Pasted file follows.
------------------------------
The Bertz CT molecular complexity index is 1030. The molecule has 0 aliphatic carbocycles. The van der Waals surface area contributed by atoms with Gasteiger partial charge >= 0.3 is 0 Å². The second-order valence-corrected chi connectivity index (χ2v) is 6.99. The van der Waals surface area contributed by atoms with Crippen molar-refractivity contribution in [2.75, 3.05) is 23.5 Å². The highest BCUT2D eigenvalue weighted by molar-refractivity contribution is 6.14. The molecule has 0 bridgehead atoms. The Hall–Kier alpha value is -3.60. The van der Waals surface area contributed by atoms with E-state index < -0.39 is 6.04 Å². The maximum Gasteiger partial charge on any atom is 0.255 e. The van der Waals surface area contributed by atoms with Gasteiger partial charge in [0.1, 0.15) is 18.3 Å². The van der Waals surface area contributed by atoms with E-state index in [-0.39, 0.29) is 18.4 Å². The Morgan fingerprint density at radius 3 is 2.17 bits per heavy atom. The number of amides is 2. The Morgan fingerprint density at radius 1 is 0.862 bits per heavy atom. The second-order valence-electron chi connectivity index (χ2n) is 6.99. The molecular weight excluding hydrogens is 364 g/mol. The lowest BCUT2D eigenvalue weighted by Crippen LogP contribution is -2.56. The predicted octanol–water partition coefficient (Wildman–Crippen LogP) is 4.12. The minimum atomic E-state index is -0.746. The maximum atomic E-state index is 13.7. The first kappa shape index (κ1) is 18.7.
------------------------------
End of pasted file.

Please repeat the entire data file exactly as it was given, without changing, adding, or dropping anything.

The Bertz CT molecular complexity index is 1030. The molecule has 0 aliphatic carbocycles. The van der Waals surface area contributed by atoms with Gasteiger partial charge >= 0.3 is 0 Å². The second-order valence-corrected chi connectivity index (χ2v) is 6.99. The van der Waals surface area contributed by atoms with Crippen molar-refractivity contribution in [2.75, 3.05) is 23.5 Å². The highest BCUT2D eigenvalue weighted by molar-refractivity contribution is 6.14. The molecule has 0 bridgehead atoms. The Hall–Kier alpha value is -3.60. The van der Waals surface area contributed by atoms with E-state index < -0.39 is 6.04 Å². The maximum Gasteiger partial charge on any atom is 0.255 e. The van der Waals surface area contributed by atoms with Gasteiger partial charge in [0.1, 0.15) is 18.3 Å². The van der Waals surface area contributed by atoms with E-state index in [-0.39, 0.29) is 18.4 Å². The Morgan fingerprint density at radius 3 is 2.17 bits per heavy atom. The number of amides is 2. The Morgan fingerprint density at radius 1 is 0.862 bits per heavy atom. The second-order valence-electron chi connectivity index (χ2n) is 6.99. The molecular weight excluding hydrogens is 364 g/mol. The lowest BCUT2D eigenvalue weighted by Crippen LogP contribution is -2.56. The predicted octanol–water partition coefficient (Wildman–Crippen LogP) is 4.12. The minimum atomic E-state index is -0.746. The maximum atomic E-state index is 13.7. The first kappa shape index (κ1) is 18.7.